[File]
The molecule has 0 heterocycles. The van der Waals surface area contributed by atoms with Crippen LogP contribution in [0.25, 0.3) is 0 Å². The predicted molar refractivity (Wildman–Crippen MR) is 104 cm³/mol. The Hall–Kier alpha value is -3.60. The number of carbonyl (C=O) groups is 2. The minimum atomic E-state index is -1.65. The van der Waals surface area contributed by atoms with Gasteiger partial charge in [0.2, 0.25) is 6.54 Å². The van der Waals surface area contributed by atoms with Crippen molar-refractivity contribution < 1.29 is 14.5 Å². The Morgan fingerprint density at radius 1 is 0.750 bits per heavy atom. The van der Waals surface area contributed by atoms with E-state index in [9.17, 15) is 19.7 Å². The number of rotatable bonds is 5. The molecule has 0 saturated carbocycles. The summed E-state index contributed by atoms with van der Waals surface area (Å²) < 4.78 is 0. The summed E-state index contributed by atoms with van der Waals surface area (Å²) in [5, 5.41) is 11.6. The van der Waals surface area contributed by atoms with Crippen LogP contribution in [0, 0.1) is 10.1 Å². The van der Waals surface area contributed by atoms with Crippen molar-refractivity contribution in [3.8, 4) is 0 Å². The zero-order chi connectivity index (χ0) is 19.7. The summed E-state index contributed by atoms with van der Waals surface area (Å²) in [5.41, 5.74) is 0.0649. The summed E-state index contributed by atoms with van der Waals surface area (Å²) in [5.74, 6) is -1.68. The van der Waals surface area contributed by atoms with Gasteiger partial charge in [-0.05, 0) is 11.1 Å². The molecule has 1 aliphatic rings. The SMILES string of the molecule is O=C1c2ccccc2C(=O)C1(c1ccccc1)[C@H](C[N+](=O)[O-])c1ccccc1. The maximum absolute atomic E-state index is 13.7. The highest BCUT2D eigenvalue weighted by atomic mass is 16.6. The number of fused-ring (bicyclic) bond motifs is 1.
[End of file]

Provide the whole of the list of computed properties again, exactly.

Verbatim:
The molecule has 0 heterocycles. The van der Waals surface area contributed by atoms with Crippen LogP contribution in [0.25, 0.3) is 0 Å². The predicted molar refractivity (Wildman–Crippen MR) is 104 cm³/mol. The Hall–Kier alpha value is -3.60. The number of carbonyl (C=O) groups is 2. The minimum atomic E-state index is -1.65. The van der Waals surface area contributed by atoms with Gasteiger partial charge in [0.2, 0.25) is 6.54 Å². The van der Waals surface area contributed by atoms with Crippen molar-refractivity contribution < 1.29 is 14.5 Å². The Morgan fingerprint density at radius 1 is 0.750 bits per heavy atom. The van der Waals surface area contributed by atoms with E-state index in [9.17, 15) is 19.7 Å². The number of rotatable bonds is 5. The molecule has 0 saturated carbocycles. The summed E-state index contributed by atoms with van der Waals surface area (Å²) < 4.78 is 0. The summed E-state index contributed by atoms with van der Waals surface area (Å²) in [5, 5.41) is 11.6. The van der Waals surface area contributed by atoms with Crippen LogP contribution in [0, 0.1) is 10.1 Å². The van der Waals surface area contributed by atoms with Crippen molar-refractivity contribution in [3.8, 4) is 0 Å². The zero-order chi connectivity index (χ0) is 19.7. The summed E-state index contributed by atoms with van der Waals surface area (Å²) in [5.41, 5.74) is 0.0649. The summed E-state index contributed by atoms with van der Waals surface area (Å²) in [5.74, 6) is -1.68. The van der Waals surface area contributed by atoms with Gasteiger partial charge in [-0.05, 0) is 11.1 Å². The molecule has 1 aliphatic rings. The SMILES string of the molecule is O=C1c2ccccc2C(=O)C1(c1ccccc1)[C@H](C[N+](=O)[O-])c1ccccc1. The maximum absolute atomic E-state index is 13.7. The highest BCUT2D eigenvalue weighted by atomic mass is 16.6. The number of fused-ring (bicyclic) bond motifs is 1.